Wednesday, February 5, 2014

Hemagglutinin and Food Poisoning from Beans

Here's a fun fact: Eating soaked raw or undercooked beans can result in food poisoning. The culprit is a plant lectin known as phytohaemagglutinin or simply hemagglutinin, a chemical known to cause agglutination of mammalian red blood cells and to disrupt cellular metabolism. According to the US Food and Drug Administration, phytohaemagglutinin is found in many types of beans, but red kidney beans contain the highest levels of hemagglutinin. White kidney beans contain a third as much toxin while broad varieties of beans contain 10% as much hemagglutinin as red kidney beans. This is still plenty, since you only need to eat 4-5 undercooked red kidney beans to get sick.

Bean Poisoning Symptoms

Symptoms start to appear within 1 to 3 hours after consuming the beans and include nausea and vomiting followed by diarrhea and, in some cases, abdominal pain. Although the symptoms may be severe enough to warrant hospitalization, they resolve spontaneously within a few hours. Everyone is susceptible, regardless of age, gender or other factors.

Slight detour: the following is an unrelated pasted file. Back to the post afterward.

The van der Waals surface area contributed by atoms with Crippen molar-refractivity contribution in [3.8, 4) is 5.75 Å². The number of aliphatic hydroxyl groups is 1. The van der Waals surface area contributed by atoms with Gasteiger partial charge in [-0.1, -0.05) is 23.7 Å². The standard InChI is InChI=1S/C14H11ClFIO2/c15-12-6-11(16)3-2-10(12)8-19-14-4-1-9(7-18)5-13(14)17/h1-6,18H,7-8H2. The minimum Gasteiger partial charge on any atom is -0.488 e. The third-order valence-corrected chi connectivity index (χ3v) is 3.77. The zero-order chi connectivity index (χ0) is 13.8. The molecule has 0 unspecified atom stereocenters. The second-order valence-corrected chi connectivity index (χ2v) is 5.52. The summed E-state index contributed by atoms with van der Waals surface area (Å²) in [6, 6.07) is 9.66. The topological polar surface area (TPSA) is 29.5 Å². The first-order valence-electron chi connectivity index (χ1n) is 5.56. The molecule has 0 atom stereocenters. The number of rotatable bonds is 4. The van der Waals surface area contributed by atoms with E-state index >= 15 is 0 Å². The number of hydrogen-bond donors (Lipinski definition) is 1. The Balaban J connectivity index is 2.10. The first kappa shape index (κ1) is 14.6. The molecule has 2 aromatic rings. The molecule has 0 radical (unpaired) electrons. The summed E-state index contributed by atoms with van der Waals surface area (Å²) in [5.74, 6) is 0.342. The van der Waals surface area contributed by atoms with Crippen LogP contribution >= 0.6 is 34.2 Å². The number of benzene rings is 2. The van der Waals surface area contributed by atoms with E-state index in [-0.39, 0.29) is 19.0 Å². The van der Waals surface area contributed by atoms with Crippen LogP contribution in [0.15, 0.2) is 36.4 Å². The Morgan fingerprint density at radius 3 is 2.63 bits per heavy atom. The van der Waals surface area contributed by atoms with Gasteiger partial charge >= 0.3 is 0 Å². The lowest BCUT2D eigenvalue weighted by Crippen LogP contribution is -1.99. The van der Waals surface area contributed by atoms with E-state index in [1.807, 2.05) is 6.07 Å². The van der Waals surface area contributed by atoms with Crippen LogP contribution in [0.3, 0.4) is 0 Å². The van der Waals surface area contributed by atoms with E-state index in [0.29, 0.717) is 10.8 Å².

Preventing Bean Poisoning

It is easy to prevent bean poisoning. The recommended procedure is to boil soaked raw beans in water for at least 10 minutes. It is important that the water reach boiling or 100°C, since exposing the compound to 80° C actually increases its toxicity about 5 times.

Share Your Experience

Had you ever heard of hemagglutinin in beans or bean poisoning? Have you ever experienced this type of food poisoning? Feel free to post a reply.

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